Small Steps

Posted On Sep 28 2013 by


Edie Melson over at The Write Conversation asked the question today: What small steps are you taking to achieve your goal?

It has taken me well over a decade to figure out that this writing process cannot be rushed. Like most writers, even the successful multi-published ones, I have a day job. I must carve out an hour or two a day to invest toward my writing goals. There are no leaps and bounds in the writing business. You follow the process of learning, building relationships, and actually writing (badly at first), or you’ll find yourself in the weeds for a very long time.

So, to answer Edie’s question, what small steps are you taking? I’ll even suggest a few:

  • Volunteer to post a monthly column on another writer’s blog.
  • Find a small local magazine (like Women2Women Michigan) and submit articles without pay (of course, link your website on your byline).
  • Read one chapter of a how-to-write book and apply it to your work in process before moving on to the next scene. I strongly suggest Structuring Your Novel.
  • Join a group like My Book Therapy.
  • Start a blog. It’s easy. You can get a site going on Blogger in about ten minutes. This one goes for anyone, not just writers. If you’re certified in sign language, start a blog, be the expert, and market yourself.

If you’re serious about writing, or any goal, take a small step today. Let me know in the comments what you did.

Follow by Email

Last Updated on: September 28th, 2013 at 8:27 am, by Ron

Written by Ron

Just about everything I believe has been shaped by the written word. But books don't force a belief; they stir the imagination so that you, the reader, eventually draw your own conclusions. We grow richer in spirit when we read, deeper in our understanding of the universe and our role in it. That's why I read. That's why I write. To offer you a bit of myself. Come along on my journey, won't you? There's plenty of room.

One response to “Small Steps

  1. For me its a matter of persevering. The worst (and I’ve posted this on a Tamela Hancock Murray blog) is contrasting my 1st to 2nd drafts (in edits) without loosing heart when reading the finished work of Karen Kingsbury, Colleen Coble, Margaret Daley, and so many others (Arlene James, Lena Nelson-Dooley, Mia Ross, Chery Wyatt, Gerogina Daniels, Debra Clopton, Stephanie Grace Whitson, Allie Pleiter, Rhonda Gibson) and the list could go for pages.

    I’m disheartened when my love of writing is not yet PRIME TIME READY as in mastering all the rules. My Crit/Editor has helped me through the mazes and notes I write very much from a classical literature style. God bless her for saying so because I’ve wanted to quit several times when my WIP is nothing like those I admire. Thing was, 20 years ago, coming from a media background I was dialogue heavy and description poor. Publishing was different and I was dismissed by one editor for not ‘good enough,’ and worked 20 years to become that and the industry shift where I was 20 years ago and having to shift back.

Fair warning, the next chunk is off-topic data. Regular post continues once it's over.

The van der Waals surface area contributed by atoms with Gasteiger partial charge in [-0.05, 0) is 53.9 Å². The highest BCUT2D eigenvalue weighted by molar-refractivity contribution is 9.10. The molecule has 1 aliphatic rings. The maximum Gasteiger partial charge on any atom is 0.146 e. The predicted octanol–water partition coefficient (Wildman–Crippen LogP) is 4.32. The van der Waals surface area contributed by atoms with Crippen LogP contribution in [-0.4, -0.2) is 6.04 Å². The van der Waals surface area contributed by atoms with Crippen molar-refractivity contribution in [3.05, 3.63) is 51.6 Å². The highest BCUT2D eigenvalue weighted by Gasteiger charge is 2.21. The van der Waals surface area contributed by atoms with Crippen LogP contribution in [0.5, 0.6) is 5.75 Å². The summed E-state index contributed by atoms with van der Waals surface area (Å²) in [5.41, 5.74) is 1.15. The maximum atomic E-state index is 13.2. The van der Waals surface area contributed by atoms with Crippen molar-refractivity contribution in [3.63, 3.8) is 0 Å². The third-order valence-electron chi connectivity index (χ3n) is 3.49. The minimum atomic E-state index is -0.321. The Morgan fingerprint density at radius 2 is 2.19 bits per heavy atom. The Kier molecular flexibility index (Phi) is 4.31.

Margaret Daley complimented my style at the 2012 Conference for that ‘dialogue rich’ ability to write in a cinema style where adding in 2nd and 3rd drafts was better than taking away. I just cannot seem (yet) to write with all the rules in place in the 1st draft.

    The second challenge is a Conundrum I’ve talked about before in several blogs and posts. The conundrum where I as a prepublished writer have to be so perfect in my MS of what is no the template for the published author who can sell a synopsis and then edit with publishers editors to craft a great book. The prepubed writer must wear all those hats him/herself to prove they can do it – in order to get into the world of publishing where its more of a streamlined (partnered) process. The time we spend alone is the worst enemy talking ourselves out of what is potentially good as not GREAT and despairing depression not realizing that even the greats edit 4-8 times before its printed. And suffer the same angst as well.

    Its a process. A marathon. Not a sprint. And staying in the race, getting back up after falling down or standing still is the challenge. Thanks to great blogs like yours Ron there is encouragement among Writers Anonymous.